U.S. Pat. No. 5,717,487 provides the following state of technology information: “A spectrometer is a known instrument for examining the spectral characteristics of light. Light emitted from or reflected by an object is received within the spectrometer and separated into its spectral components, such as the red, green and blue colored spectra as occurs in equal intensity when standard white light is so analyzed. The intensity of each such spectral component of that received light may be readily observed and measured. Each element of nature, molecular components, organic and inorganic compounds, living plants, man, animal and other substances is known to emit a unique spectrum that may be used as an indicium to identify the emitter.”

U.S. Patent Application No. 20020135770 published Sep. 26, 2003 provides the following state of technology information: “Imaging spectrometers have been applied to a variety of disciplines, such as the detection of defects in industrial processes, satellite imaging, and laboratory research. These instruments detect radiation from a sample and process the resulting signal to obtain and present an image of the sample that includes spectral and chemical information about the sample.”

U.S. Pat. No. 6,078,048 provides the following state of technology information: “In recent years substantial effort has been directed to the problem of detection of airborne chemicals. The remote detection of airborne chemicals issuing from exhaust stacks, vehicle exhaust, and various exhaust flumes or plumes, offers a non-intrusive means for detecting, monitoring, and attributing pollution source terms. To detect, identify, and quantify a chemical effluent, it is highly desirable to operate at the limiting spectral resolution set by atmospheric pressure broadening at approximately 0.1 cm−1. This provides for maximum sensitivity to simple molecules with the narrowest spectral features, allows for corrections for the presence of atmospheric constituents, maximizing species selectivity, and provides greater opportunity to detect unanticipated species.”

U.S. Pat. No. 5,880,834 provides the following state of technology information: “There are three problems in designing an imaging spectrometer where light in a slice of an image field passing through an entrance slit is to be diffracted by a grating parallel to the slit and imaged onto a focal plane for display or recording with good spatial resolution parallel to the slit and good spectral resolution perpendicular to the slit: 1. Eliminating astigmatism over the spectrum on the image plane. 2. Removing field curvature from the spectrum focused onto the image plane. 3. Obtaining good spatial resolution of the entrance slit which involves eliminating astigmatism at different field angles from points on the entrance slit.”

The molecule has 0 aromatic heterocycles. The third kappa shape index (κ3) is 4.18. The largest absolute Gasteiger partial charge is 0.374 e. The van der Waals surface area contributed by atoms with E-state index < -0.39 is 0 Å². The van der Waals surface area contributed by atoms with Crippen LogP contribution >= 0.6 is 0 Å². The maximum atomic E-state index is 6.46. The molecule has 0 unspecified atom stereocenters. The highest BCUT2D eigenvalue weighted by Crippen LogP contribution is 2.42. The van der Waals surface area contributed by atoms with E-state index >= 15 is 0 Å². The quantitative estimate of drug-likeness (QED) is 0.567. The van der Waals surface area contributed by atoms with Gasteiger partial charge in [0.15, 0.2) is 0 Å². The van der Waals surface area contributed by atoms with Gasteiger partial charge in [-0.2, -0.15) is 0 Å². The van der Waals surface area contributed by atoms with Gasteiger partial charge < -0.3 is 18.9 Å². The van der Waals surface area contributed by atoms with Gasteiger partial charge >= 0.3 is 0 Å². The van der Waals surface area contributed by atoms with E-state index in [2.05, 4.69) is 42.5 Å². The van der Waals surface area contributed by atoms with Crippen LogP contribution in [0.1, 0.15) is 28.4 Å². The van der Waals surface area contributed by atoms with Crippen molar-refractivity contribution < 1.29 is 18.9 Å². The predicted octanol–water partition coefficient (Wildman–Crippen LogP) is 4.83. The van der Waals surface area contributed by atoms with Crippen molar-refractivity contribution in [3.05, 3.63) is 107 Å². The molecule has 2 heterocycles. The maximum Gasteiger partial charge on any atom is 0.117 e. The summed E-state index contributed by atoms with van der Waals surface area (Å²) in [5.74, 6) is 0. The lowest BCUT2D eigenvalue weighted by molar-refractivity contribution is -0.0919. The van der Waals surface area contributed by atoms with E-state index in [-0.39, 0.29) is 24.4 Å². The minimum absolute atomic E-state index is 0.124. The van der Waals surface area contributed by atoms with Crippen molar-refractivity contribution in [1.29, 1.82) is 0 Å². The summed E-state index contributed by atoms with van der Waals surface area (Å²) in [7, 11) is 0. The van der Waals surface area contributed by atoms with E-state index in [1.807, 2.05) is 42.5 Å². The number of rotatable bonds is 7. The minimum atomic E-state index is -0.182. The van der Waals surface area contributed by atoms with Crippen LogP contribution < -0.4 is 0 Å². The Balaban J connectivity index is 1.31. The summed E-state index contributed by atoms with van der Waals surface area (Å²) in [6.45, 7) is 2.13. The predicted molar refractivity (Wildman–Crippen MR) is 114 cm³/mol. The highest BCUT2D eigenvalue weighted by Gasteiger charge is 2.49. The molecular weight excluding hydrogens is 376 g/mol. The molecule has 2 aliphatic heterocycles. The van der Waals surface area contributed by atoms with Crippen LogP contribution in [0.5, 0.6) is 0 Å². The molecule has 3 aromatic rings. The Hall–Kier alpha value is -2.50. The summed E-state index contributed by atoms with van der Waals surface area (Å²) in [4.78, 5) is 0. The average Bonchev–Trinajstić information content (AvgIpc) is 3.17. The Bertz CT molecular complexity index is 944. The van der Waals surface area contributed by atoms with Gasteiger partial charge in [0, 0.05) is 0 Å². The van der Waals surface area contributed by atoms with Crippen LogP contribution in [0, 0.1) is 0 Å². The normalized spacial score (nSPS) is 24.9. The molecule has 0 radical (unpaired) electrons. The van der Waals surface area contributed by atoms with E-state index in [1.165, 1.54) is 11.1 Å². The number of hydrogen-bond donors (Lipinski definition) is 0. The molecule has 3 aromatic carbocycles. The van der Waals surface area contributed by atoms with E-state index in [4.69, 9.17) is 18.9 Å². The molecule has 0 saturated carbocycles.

SUMMARY

Features and advantages of the present invention will become apparent from the following description. Applicants are providing this description, which includes drawings and examples of specific embodiments, to give a broad representation of the invention. Various changes and modifications within the spirit and scope of the invention will become apparent to those skilled in the art from this description and by practice of the invention. The scope of the invention is not intended to be limited to the particular forms disclosed and the invention covers all modifications, equivalents, and alternatives falling within the spirit and scope of the invention as defined by the claims.

The present invention provides a compact imaging spectrometer with an immersive or reflective diffraction grating that compensates optical distortions. The imaging spectrometer comprises an entrance slit for transmitting light, a system for receiving the light and directing the light, an immersion grating, and a detector array. The entrance slit, the system for receiving the light, the immersion grating, and the detector array are positioned wherein the entrance slit transmits light to the system for receiving the light and the system for receiving the light directs the light to the immersion grating and the immersion grating receives the light and directs the light through an optical element to the detector array.

The compact imaging spectrometer uses smaller cryogenic coolers facilitating its using in portable (man carried) gas detection systems and in small unmanned aerial vehicles for remote gas detection. These instruments have application for Homeland Defense to check for the presence of biological or chemical weapons without entering the contaminated areas. These instruments can be used for pollution detection, and remote sensing of agricultural crops, and geological identification. They can also be used for the remote monitoring of industrial processes.

The invention is susceptible to modifications and alternative forms. Specific embodiments are shown by way of example. It is to be understood that the invention is not limited to the particular forms disclosed. The invention covers all modifications, equivalents, and alternatives falling within the spirit and scope of the invention as defined by the claims.

BRIEF DESCRIPTION OF THE DRAWINGS

The accompanying drawings, which are incorporated into and constitute a part of the specification, illustrate specific embodiments of the invention and, together with the general description of the invention given above, and the detailed description of the specific embodiments, serve to explain the principles of the invention.